This is one coffee table book I’d love to have: Airline Visual Identity 1945-1975, by Matthias C. Huhne.
The 400+ page tome, broken down by airline, features ads from the golden age of flying.
Many of them exude a retro glamour scarcely associated with flying, these days:
While others are cringe-worthy in how un-PC they are, by today’s standards:
The book has a hefty price tag ($400!) so I’m doubtful that it’ll end up on my coffee table any time soon. But if you’re interested in seeing more interior pages, check them out here.
(Images via Callisto Publishers)
Going back to work after a looooooooong summer weekend is never easy, so I was tickled when I came across Kitt Santos‘s amazing blog,
Little Bunny. Big World
The name is pretty accurate. Santos depicts a little rabbit going through the stuff we humans feel every day.
This particular illustration, entitled “You’ll get there,” resonated with me.
I’m not exactly a patient person. I like to feel like I’m always in motion, working towards my next goal or latest project. It’s not always easy for me to accept that some things are out of my control, and that sometimes I have to wait—and find peace in those moments.
ButВ I’ve found a way to help myself through those times. I’ve long used the expression “planting carrots” to describe planning fun things to look forward to—especially trips and vacations. Knowing that I have an upcoming getaway helps me throughВ life’s ups and downs, likeВ the annual long slogВ orВ a super-busy period at work. Anticipating those carrots makes me feel as zen as that bunny.
And speaking of carrots, I’ve actually planted a few more in the past week: In addition to my upcoming Chile trip, I also booked a weekend to visit my dear friend in Indiana, and an end-of-summer trip to London and another TBD destination with my best friend. Hooray for carrots!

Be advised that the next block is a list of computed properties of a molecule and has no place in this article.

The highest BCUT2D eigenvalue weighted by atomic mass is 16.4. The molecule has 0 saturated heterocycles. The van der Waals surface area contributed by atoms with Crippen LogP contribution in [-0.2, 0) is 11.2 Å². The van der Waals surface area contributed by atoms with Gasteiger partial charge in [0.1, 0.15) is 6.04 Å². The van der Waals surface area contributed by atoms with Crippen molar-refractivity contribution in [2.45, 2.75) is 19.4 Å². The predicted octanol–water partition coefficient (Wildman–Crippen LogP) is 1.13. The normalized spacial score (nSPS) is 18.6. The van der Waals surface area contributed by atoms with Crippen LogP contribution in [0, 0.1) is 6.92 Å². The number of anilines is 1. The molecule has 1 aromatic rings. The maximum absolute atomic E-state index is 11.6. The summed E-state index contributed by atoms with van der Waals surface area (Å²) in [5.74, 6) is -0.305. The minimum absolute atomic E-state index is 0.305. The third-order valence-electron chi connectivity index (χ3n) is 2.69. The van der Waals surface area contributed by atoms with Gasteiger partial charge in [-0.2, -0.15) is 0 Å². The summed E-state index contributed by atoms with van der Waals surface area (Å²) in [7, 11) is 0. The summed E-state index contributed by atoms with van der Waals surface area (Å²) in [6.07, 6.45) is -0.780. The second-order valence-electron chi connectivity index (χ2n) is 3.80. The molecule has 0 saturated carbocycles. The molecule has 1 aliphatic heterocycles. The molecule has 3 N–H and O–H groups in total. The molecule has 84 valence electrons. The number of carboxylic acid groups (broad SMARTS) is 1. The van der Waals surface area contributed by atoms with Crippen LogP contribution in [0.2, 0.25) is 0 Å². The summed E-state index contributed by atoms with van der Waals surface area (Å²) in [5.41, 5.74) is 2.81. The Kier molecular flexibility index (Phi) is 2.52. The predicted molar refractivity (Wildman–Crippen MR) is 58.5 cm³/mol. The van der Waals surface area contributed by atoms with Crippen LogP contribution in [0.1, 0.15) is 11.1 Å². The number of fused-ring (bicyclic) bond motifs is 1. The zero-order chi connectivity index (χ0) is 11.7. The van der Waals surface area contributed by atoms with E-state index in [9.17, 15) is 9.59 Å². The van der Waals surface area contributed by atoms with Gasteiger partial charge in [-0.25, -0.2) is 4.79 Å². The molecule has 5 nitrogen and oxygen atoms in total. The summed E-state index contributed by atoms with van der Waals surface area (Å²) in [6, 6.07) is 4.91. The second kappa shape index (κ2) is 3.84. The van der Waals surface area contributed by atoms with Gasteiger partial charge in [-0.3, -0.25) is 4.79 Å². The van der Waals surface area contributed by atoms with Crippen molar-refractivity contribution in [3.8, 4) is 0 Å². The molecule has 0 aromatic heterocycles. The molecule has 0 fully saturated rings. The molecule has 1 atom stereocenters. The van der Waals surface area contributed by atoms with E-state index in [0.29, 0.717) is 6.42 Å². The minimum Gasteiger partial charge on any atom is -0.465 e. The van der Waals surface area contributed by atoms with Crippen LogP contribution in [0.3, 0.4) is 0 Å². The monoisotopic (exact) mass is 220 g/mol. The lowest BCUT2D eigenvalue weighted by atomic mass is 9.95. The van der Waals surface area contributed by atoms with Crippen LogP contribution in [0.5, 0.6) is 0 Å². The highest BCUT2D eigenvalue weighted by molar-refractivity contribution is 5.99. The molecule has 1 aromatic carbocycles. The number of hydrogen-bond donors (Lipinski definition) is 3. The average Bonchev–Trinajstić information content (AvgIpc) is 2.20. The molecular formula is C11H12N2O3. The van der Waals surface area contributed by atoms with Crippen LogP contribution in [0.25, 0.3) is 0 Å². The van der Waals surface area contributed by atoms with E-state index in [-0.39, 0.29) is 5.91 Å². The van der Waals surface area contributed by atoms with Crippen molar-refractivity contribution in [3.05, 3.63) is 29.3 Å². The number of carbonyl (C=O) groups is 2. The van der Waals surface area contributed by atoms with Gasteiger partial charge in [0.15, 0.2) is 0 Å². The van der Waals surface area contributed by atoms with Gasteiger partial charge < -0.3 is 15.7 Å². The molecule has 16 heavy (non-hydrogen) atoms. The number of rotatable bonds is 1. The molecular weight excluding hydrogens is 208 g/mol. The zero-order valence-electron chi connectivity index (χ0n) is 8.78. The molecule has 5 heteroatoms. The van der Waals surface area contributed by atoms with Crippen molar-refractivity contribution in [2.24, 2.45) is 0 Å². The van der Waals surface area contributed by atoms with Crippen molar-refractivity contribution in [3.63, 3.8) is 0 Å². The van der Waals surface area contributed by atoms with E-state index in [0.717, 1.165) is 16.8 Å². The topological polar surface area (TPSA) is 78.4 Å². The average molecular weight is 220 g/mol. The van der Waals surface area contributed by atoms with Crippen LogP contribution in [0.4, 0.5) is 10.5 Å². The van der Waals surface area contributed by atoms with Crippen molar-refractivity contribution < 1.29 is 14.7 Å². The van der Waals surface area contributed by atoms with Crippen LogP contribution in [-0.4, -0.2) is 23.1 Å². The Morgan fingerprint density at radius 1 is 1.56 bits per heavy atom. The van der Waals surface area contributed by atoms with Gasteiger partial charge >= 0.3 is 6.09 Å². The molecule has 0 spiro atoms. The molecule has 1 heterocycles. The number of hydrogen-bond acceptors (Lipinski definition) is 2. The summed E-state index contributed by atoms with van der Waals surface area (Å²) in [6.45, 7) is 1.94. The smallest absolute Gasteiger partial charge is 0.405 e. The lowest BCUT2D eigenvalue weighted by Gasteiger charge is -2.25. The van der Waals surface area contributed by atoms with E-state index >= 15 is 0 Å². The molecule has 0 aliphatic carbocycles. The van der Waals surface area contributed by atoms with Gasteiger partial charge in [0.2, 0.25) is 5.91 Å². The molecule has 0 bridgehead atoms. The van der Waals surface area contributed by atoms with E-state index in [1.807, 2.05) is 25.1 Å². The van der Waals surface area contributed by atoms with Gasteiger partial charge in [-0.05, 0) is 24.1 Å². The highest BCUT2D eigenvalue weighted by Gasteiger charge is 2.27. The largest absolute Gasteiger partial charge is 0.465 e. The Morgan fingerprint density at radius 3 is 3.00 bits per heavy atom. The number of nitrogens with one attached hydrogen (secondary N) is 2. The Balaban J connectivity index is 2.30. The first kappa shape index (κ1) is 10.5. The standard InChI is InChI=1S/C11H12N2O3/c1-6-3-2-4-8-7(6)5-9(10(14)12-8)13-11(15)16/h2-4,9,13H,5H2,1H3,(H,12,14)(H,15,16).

(Illustration by Kitt Santos)
And while we’re on the subject of awesome aerial photos, check out the Daily Overview.
The project, founded by NYC-based Benjamin Grant, was inspired by the Overview Effect:
This term refers to the sensation astronauts have when given the opportunity to look down and view the Earth as a whole. They have the chance to appreciate our home in its entirety, to reflect on its beauty and its fragility all at once.
Grant strives to give viewers that same feeling by showcasing thought-provoking aerials of places around the world where people have affected the landscape.
The images are beautiful and often astounding—and they really do make you think. A few of my favorite recent images include the Istanbul Shipyard…
…Kuala Lumpur’s palm tree plantations…
…California’s Roseville Yard…
…and Lollapalooza in Chicago.
Check out the Daily Overview’s site or follow them on Instagram for even more images.
(Images via the Daily Overview)
Christoph Niemann is amazing.
I’ve long been a huge fan (remember
I LEGO N.Y.
?!) and for years have followed his quirky, creative work in the NYT, the New Yorker and via his Twitter account.
Not surprisingly, I’m loving his animated illo, “Summer Sky,” for this week’s New Yorker cover. It’s so whimsical and bright and just makes me smile.
…now if only it felt more like summer in NYC!
(Image via the New Yorker)
I love these prints, from British designer Jo Ham.
The idea of bunnies at the beach just makes me happy—and reminds me of my favorite season, which is coming soon.
This is too cool: Airportcod.es,В a site dedicated to the backstories of airports’ three-letter abbreviations.
I’ve always loved searching for flights and discovering my final destination’s airport code. Some are self-explanatory: LHR, MIA.
Others have made me think, whaaaaaaaaa??—likeВ MSY for New Orleans, EZE for Buenos Aires. (Click the images below, if you’re curious!)
I’m glad that I now have an easy place to go to demystify them. Airportcod.es currently hasВ 369 airports from 91 countries, and the sites’ designers/developers, Lynn Fisher and Nick Crohn are adding more each day.
While we’re on the topic of delightful participatory art, I’m also smitten by theВ “Someone You Love” project.
Matt Adams, formerly the videographer for Improv Everywhere (remember this awesome conducting stunt?), recently asked New Yorkers to do three things: call, write to and kiss someone they love. He captured their reactions, which are priceless.
For “Call Someone You Love,” Adams taped quarters to a Brooklyn phone booth and put up a sign asking people to do just that.
For “Write Someone You Love,” he invited New Yorkers in Central Park to draw on postcards, which he then mailed.
“Kiss Someone You Love” is my favorite. I wish I had been in McCarren Park the day Adams was there!
I’m all for public art that brings happiness to the streets of NYCВ and reminds people how lucky they are to have loved ones in their lives. Bravo!
(Images via Someone You Love; found via SwissMiss)